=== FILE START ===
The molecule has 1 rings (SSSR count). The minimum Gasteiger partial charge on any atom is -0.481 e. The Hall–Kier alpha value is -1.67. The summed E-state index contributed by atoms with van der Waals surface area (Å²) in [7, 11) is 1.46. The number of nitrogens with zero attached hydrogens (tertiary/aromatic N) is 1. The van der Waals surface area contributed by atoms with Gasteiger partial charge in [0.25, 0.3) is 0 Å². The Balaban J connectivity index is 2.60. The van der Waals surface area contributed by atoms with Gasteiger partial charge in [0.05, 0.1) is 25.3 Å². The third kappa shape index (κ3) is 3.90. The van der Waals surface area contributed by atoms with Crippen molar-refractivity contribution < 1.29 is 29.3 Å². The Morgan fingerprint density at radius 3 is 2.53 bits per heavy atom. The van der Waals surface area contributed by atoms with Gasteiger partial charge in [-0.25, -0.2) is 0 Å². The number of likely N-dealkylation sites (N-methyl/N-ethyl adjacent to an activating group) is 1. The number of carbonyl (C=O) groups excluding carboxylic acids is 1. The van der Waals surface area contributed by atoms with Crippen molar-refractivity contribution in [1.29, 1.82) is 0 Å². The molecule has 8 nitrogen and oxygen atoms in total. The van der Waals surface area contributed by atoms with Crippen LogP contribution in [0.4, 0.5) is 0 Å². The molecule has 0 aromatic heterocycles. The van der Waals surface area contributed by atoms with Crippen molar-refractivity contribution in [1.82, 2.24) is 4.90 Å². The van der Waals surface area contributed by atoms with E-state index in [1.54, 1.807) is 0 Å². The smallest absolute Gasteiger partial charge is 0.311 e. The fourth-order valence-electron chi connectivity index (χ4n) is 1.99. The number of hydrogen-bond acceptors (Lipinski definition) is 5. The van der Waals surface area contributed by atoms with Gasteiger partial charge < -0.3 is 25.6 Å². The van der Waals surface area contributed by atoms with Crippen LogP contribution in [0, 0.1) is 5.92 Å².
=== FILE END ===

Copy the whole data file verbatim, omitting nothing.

The molecule has 1 rings (SSSR count). The minimum Gasteiger partial charge on any atom is -0.481 e. The Hall–Kier alpha value is -1.67. The summed E-state index contributed by atoms with van der Waals surface area (Å²) in [7, 11) is 1.46. The number of nitrogens with zero attached hydrogens (tertiary/aromatic N) is 1. The van der Waals surface area contributed by atoms with Gasteiger partial charge in [0.25, 0.3) is 0 Å². The Balaban J connectivity index is 2.60. The van der Waals surface area contributed by atoms with Gasteiger partial charge in [0.05, 0.1) is 25.3 Å². The third kappa shape index (κ3) is 3.90. The van der Waals surface area contributed by atoms with Crippen molar-refractivity contribution < 1.29 is 29.3 Å². The Morgan fingerprint density at radius 3 is 2.53 bits per heavy atom. The van der Waals surface area contributed by atoms with Gasteiger partial charge in [-0.25, -0.2) is 0 Å². The number of likely N-dealkylation sites (N-methyl/N-ethyl adjacent to an activating group) is 1. The number of carbonyl (C=O) groups excluding carboxylic acids is 1. The van der Waals surface area contributed by atoms with Crippen molar-refractivity contribution in [1.29, 1.82) is 0 Å². The molecule has 8 nitrogen and oxygen atoms in total. The van der Waals surface area contributed by atoms with Crippen LogP contribution in [0.4, 0.5) is 0 Å². The molecule has 0 aromatic heterocycles. The van der Waals surface area contributed by atoms with Crippen molar-refractivity contribution in [1.82, 2.24) is 4.90 Å². The van der Waals surface area contributed by atoms with E-state index in [1.54, 1.807) is 0 Å². The smallest absolute Gasteiger partial charge is 0.311 e. The fourth-order valence-electron chi connectivity index (χ4n) is 1.99. The number of hydrogen-bond acceptors (Lipinski definition) is 5. The van der Waals surface area contributed by atoms with Gasteiger partial charge < -0.3 is 25.6 Å². The van der Waals surface area contributed by atoms with Crippen LogP contribution in [0, 0.1) is 5.92 Å².